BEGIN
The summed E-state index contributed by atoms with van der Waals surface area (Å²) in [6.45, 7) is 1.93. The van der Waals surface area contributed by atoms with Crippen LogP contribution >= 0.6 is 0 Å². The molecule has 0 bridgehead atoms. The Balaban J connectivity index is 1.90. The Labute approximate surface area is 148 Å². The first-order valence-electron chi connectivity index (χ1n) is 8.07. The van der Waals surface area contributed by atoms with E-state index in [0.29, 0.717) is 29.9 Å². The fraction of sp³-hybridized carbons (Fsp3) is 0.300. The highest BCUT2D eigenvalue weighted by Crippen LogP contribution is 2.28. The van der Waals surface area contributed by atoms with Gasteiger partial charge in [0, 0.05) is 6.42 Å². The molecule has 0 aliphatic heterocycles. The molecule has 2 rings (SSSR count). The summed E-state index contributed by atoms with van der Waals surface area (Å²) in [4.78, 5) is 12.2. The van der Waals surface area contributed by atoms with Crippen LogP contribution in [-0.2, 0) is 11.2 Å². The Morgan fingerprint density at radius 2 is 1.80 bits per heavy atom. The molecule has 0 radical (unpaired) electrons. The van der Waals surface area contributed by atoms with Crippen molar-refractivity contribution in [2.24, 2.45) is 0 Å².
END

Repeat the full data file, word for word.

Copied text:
The summed E-state index contributed by atoms with van der Waals surface area (Å²) in [6.45, 7) is 1.93. The van der Waals surface area contributed by atoms with Crippen LogP contribution >= 0.6 is 0 Å². The molecule has 0 bridgehead atoms. The Balaban J connectivity index is 1.90. The Labute approximate surface area is 148 Å². The first-order valence-electron chi connectivity index (χ1n) is 8.07. The van der Waals surface area contributed by atoms with E-state index in [0.29, 0.717) is 29.9 Å². The fraction of sp³-hybridized carbons (Fsp3) is 0.300. The highest BCUT2D eigenvalue weighted by Crippen LogP contribution is 2.28. The van der Waals surface area contributed by atoms with Gasteiger partial charge in [0, 0.05) is 6.42 Å². The molecule has 0 aliphatic heterocycles. The molecule has 2 rings (SSSR count). The summed E-state index contributed by atoms with van der Waals surface area (Å²) in [4.78, 5) is 12.2. The van der Waals surface area contributed by atoms with Crippen LogP contribution in [-0.2, 0) is 11.2 Å². The Morgan fingerprint density at radius 2 is 1.80 bits per heavy atom. The molecule has 0 radical (unpaired) electrons. The van der Waals surface area contributed by atoms with Crippen molar-refractivity contribution in [2.24, 2.45) is 0 Å².